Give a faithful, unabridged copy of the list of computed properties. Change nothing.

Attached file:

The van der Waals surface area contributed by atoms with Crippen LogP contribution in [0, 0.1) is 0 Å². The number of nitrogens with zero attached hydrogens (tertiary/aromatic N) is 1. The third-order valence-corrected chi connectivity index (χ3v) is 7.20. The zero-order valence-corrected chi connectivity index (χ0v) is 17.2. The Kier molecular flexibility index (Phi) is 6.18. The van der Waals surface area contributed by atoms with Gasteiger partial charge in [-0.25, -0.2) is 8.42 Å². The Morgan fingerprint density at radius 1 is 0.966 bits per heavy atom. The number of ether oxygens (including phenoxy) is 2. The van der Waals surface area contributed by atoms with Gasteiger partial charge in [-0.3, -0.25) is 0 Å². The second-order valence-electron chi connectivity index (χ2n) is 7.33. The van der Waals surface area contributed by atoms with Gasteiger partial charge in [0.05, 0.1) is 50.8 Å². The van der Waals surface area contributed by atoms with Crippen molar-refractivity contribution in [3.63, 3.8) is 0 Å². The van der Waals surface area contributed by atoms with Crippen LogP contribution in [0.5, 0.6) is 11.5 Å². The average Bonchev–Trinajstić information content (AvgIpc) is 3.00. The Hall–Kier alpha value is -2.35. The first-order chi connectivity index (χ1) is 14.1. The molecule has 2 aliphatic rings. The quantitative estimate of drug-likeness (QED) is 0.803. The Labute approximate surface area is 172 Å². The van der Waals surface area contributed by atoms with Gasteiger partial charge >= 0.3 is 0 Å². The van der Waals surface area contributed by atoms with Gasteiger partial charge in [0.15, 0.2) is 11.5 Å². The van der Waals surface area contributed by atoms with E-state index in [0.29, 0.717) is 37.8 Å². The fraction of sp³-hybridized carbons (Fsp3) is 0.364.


The van der Waals surface area contributed by atoms with Crippen LogP contribution in [0, 0.1) is 0 Å². The number of nitrogens with zero attached hydrogens (tertiary/aromatic N) is 1. The third-order valence-corrected chi connectivity index (χ3v) is 7.20. The zero-order valence-corrected chi connectivity index (χ0v) is 17.2. The Kier molecular flexibility index (Phi) is 6.18. The van der Waals surface area contributed by atoms with Gasteiger partial charge in [-0.25, -0.2) is 8.42 Å². The Morgan fingerprint density at radius 1 is 0.966 bits per heavy atom. The number of ether oxygens (including phenoxy) is 2. The van der Waals surface area contributed by atoms with Gasteiger partial charge in [-0.3, -0.25) is 0 Å². The second-order valence-electron chi connectivity index (χ2n) is 7.33. The van der Waals surface area contributed by atoms with Gasteiger partial charge in [0.05, 0.1) is 50.8 Å². The van der Waals surface area contributed by atoms with Crippen molar-refractivity contribution in [3.63, 3.8) is 0 Å². The van der Waals surface area contributed by atoms with Crippen LogP contribution in [0.5, 0.6) is 11.5 Å². The average Bonchev–Trinajstić information content (AvgIpc) is 3.00. The Hall–Kier alpha value is -2.35. The first-order chi connectivity index (χ1) is 14.1. The molecule has 2 aliphatic rings. The quantitative estimate of drug-likeness (QED) is 0.803. The Labute approximate surface area is 172 Å². The van der Waals surface area contributed by atoms with Gasteiger partial charge >= 0.3 is 0 Å². The van der Waals surface area contributed by atoms with Gasteiger partial charge in [0.15, 0.2) is 11.5 Å². The van der Waals surface area contributed by atoms with E-state index in [0.29, 0.717) is 37.8 Å². The fraction of sp³-hybridized carbons (Fsp3) is 0.364.